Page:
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Presenter First: Get your Triads Talking

Today I got an email from Sandro Aloisio asking an important question about the connection of one MVP triad to another. When introducing the basics of Presenter First, one usually runs out of breath before getting to the topic of connecting triads using Managers (or Coordinators, whatever you call them), which is a technique that has grown up a little and proven to have some merit. So here’s a little more discussion on that front:

Q: There should be at least one MVP triad per user story, is that correct?

Yes, at least one triad for a user story is a good way to go, especially at the outset of a project. It’s worth pointing this out, as I have seen code written by folks who interpret Model-View-Controller patterns to mean your application should consist of exactly 3 gigantic classes.
One user story usually involves one or more like-minded statements that start with “when the user clicks Save” and “when the user clicks Cancel”. A subsequent user story might augment a feature by saying “when the user clicks Apply, save changes but don’t dismiss the dialog” which might involve going back to the old Presenter for that feature.

And it could happen that a small handful of innocent, related phrases from the same story are technically separated enough to make you want to compose more than one triad to answer the story. There’s nothing in the pattern (or our experience) that says this is a problem. At worst, you’ve added a little extra interface code. At least you’ve introduced that much more domain language into your code.

That second case comes up often when the actual verbiage from the customer covers a lot of ground, such as “I can double-click the user name in the list, change that user’s password, then save.” This implies a collection of smaller stories, such as an interactive user list, a password editor, etc. Decomposing the larger story into several related smaller stories gets you several related MVP triads which will need to interact according to the overall user story.

Q: What if a model from one MVP needs to know the state of a foreign model (in another MVP)?

The model-to-model communication you’re asking about is something we answer with the loosely-named “manager” pattern (naming of these objects varies from project to project, I’ll discuss that below). A Manager is structurally identical to a Presenter: it acts as an observer on two objects, and channels data and intentions from one to the other. The Manager exists only to do these things, and has no public API (same as Presenter) and nobody holds a direct reference to this object.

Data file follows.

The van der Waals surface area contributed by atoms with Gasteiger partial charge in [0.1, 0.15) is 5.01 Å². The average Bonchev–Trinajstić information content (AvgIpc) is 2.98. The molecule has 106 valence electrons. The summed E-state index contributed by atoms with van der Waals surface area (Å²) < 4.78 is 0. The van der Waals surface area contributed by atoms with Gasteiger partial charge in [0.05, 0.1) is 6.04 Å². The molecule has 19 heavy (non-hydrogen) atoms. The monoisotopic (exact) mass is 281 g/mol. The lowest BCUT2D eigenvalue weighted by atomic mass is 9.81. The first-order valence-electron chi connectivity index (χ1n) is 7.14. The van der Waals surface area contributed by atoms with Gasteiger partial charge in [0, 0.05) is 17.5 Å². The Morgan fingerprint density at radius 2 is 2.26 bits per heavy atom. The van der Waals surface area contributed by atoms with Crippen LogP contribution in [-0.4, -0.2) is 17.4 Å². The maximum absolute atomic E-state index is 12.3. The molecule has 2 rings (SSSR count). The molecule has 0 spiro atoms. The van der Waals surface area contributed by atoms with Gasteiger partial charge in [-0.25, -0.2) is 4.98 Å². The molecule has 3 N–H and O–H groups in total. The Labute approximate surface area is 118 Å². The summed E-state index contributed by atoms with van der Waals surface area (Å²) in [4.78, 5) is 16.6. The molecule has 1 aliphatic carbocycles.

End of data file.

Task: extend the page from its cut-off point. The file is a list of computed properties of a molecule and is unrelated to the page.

Managers come into existence when you recognize that a user story describes the interaction between two other story-level application features. You’ve already got a triad for each feature, and you’ve decided that the models from these features need to talk to each other. Responsibility and testability issues pop up quickly if you simply let the models reference one another directly, and even if you try to wire one model up to observe the other. (We’ve found that subscribing for, reacting to and processing input is indeed too much to do cleanly all in one class… Presenters lift a lot of this burden from our backs.)

A Presenter’s basic event-and-data brokering habits have freed you up to write much simplified View and Model code. Objects get to “wish” for things to make their testing easier, like “I wish someone would send this data to me, instead of my having to retrieve it, and knowing when”. if you take two models and put a Presenter-ish object between them (creating a new triad) you get to connect your models without overloading them too much. Additionally, you’ve got a specific place to transcribe the user story that connects these two features in the first place.

If you still feel like your models in this triad are starting to get somewhat heavy in their dual responsibilities, do not hesitate to elaborate on the relationship between the models by introducing more models, and perhaps more Managers to connect them. Don’t be frightened of the additional classes… if a problem has become complex enough to make you ask yourself if you need another class to get the job done, you probably do.

On naming:

In several large projects, we found that we wanted to reserve the word Presenter for that specific type of object that connects Models to Views (or Adapters, but that’s a different topic). Verbal design sessions are easier when the words always mean the same thing. In our seach for terms that mean “Presenter-like object that connects models to models” we’ve used Manager, Conductor and Coordinator. We tend to refer to this aspect of Presenter First as the “coordinator pattern” or “manager pattern.”

When choosing a specific name for a Manager object, try naming it directly for the feature the object will enabled. Eg, you might connect the UserListModel and PasswordEditorModel via the UserPasswordEditorCoordinator.